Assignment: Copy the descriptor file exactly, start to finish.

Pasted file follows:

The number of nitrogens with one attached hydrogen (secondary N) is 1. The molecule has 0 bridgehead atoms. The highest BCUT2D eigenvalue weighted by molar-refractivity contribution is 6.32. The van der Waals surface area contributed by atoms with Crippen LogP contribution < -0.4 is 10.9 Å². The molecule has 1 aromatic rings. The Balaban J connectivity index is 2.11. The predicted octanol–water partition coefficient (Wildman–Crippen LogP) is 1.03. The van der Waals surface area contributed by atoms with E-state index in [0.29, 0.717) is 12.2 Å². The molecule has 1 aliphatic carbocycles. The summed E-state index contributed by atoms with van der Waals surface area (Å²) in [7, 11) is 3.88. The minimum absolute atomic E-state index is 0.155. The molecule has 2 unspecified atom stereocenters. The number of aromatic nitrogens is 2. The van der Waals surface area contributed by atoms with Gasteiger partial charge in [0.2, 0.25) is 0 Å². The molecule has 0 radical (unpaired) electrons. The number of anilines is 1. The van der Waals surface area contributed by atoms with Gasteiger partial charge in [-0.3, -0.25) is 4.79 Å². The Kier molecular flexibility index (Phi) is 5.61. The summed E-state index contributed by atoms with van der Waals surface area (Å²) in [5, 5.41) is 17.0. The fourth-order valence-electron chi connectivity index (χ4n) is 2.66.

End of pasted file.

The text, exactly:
The number of nitrogens with one attached hydrogen (secondary N) is 1. The molecule has 0 bridgehead atoms. The highest BCUT2D eigenvalue weighted by molar-refractivity contribution is 6.32. The van der Waals surface area contributed by atoms with Crippen LogP contribution < -0.4 is 10.9 Å². The molecule has 1 aromatic rings. The Balaban J connectivity index is 2.11. The predicted octanol–water partition coefficient (Wildman–Crippen LogP) is 1.03. The van der Waals surface area contributed by atoms with E-state index in [0.29, 0.717) is 12.2 Å². The molecule has 1 aliphatic carbocycles. The summed E-state index contributed by atoms with van der Waals surface area (Å²) in [7, 11) is 3.88. The minimum absolute atomic E-state index is 0.155. The molecule has 2 unspecified atom stereocenters. The number of aromatic nitrogens is 2. The van der Waals surface area contributed by atoms with Gasteiger partial charge in [0.2, 0.25) is 0 Å². The molecule has 0 radical (unpaired) electrons. The number of anilines is 1. The van der Waals surface area contributed by atoms with Gasteiger partial charge in [-0.3, -0.25) is 4.79 Å². The Kier molecular flexibility index (Phi) is 5.61. The summed E-state index contributed by atoms with van der Waals surface area (Å²) in [5, 5.41) is 17.0. The fourth-order valence-electron chi connectivity index (χ4n) is 2.66.